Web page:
Customer Reviews Matter

Do Not Underestimate The Value of Customer Reviews

Here’s the deal, it’s 2017. More than likely, anyone reading this blog post has made at least one transactional decision based on another customer’s review of a brand. What are the chances that the odds increase if the review is left by someone in your own personal network? High, right? Customers know that brands will (almost) always put their best forward, so therefore, their best bet for an authentic description of an experience, or product, is going to come in the form of a review left on sites such as Google, Facebook, and Yelp. Brands that recognize this behavior can also capitalize on it. The simplest way to do that is to make sure that every touchpoint a customer experiences with your brand is excellent . . . and then hope they feel so motivated as to leave a review in a space where a search engine will rank it appropriately.  

Why that last bit about search engines? Because Google and Bing include customer reviews, along with other information, to determine the value of a brand in relation to a search query. When you think about it, it makes sense. The reviews your customers leave behind tell search engines two very important things: whether or not you’re currently in operation (recency) and what kind of value you generate for customers (who are also customers of the search engine). So, if you haven’t had a customer review on Google in two years, and the last one was two stars out of five, you’re not likely to appear on the first page of search results when a customer is searching for something you offer. Conversely, if you have accrued one review a month, for the last 24 months and they are all positive reviews, the likelihood of appearing as a result in a relevant search increases (to put it all simply).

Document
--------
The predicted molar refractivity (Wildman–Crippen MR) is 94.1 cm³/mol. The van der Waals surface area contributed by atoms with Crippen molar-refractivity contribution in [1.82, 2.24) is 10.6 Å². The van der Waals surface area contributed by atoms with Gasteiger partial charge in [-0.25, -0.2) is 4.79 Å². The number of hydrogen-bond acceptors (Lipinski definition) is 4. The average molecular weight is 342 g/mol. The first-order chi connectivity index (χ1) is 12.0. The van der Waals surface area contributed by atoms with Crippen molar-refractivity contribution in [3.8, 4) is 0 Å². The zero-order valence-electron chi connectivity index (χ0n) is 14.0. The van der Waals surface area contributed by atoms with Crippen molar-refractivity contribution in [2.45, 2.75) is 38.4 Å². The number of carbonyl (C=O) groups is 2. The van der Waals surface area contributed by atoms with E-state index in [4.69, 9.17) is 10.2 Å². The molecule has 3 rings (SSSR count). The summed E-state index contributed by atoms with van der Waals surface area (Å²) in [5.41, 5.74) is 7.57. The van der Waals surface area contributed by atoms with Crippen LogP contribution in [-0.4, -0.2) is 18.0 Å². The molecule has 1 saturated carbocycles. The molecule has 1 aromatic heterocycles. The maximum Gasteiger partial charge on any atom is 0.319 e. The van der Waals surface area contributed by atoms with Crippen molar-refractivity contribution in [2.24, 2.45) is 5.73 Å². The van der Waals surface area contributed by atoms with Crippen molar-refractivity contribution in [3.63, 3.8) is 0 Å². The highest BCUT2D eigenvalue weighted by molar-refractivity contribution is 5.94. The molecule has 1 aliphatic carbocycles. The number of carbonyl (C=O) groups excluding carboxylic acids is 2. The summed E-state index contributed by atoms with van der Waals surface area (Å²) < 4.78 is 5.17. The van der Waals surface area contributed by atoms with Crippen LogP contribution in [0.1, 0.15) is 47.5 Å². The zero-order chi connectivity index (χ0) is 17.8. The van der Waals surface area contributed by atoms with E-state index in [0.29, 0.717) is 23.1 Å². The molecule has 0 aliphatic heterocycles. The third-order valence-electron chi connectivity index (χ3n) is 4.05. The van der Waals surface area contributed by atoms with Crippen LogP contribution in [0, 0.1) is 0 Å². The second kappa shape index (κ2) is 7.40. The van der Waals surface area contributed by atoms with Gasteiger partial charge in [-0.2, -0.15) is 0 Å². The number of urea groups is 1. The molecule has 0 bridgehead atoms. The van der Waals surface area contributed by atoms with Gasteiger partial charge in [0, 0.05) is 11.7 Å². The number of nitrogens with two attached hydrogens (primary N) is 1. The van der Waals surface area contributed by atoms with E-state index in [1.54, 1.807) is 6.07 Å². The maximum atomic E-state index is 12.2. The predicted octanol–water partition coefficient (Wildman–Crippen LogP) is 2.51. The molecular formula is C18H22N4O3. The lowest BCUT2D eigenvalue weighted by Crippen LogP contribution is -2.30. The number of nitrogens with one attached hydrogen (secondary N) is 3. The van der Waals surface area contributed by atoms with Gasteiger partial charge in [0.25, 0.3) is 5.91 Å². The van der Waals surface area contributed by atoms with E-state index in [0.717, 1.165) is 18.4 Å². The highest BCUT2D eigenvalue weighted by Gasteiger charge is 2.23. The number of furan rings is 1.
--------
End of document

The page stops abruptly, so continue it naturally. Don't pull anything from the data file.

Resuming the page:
No, You Cannot Game The System

Gaming the system is a no. Learning this and then deciding to aggressively solicit reviews, or reward those who leave positive ones, is a giant no. Search engines will make note of a sudden uptick in reviews and actually lower your rank-ability. Similarly, on sites such as Yelp, if they learn that your brand is offering incentives for reviews, they’ll devalue your listing. So, be casual about it. Include an ask for a review at a natural touchpoint and leave it at that.

Three Words: User Generated Content

User generated content about your brand goes a long way in generating new impressions about your business. Whether that user generated content is a review on Google, a Facebook post about your products, or an Instagram story about a visit to your brick and mortar store, those posts are viewed by the author’s friends and followers thereby creating a chance for your brand to expand its reach.  Search engines pick up on that too and it helps them understand your brand’s recency and relevancy to your industry, and therefore, how to prioritize your business in search results.

Now, in case you’re reading this thinking that user generated content is the only way to improve your ranking on Google, it’s not. It just plays a highly visible, and actionable role in that process. There are a whole host of factors that go into how your brand ranks on search, the quality of your listings online being one of them.  

Brands that stay on top of their digital game are the most likely to be rewarded as a search-based economy continues to grow, and consumers increasingly rely on search engines to them to new brands and experiences.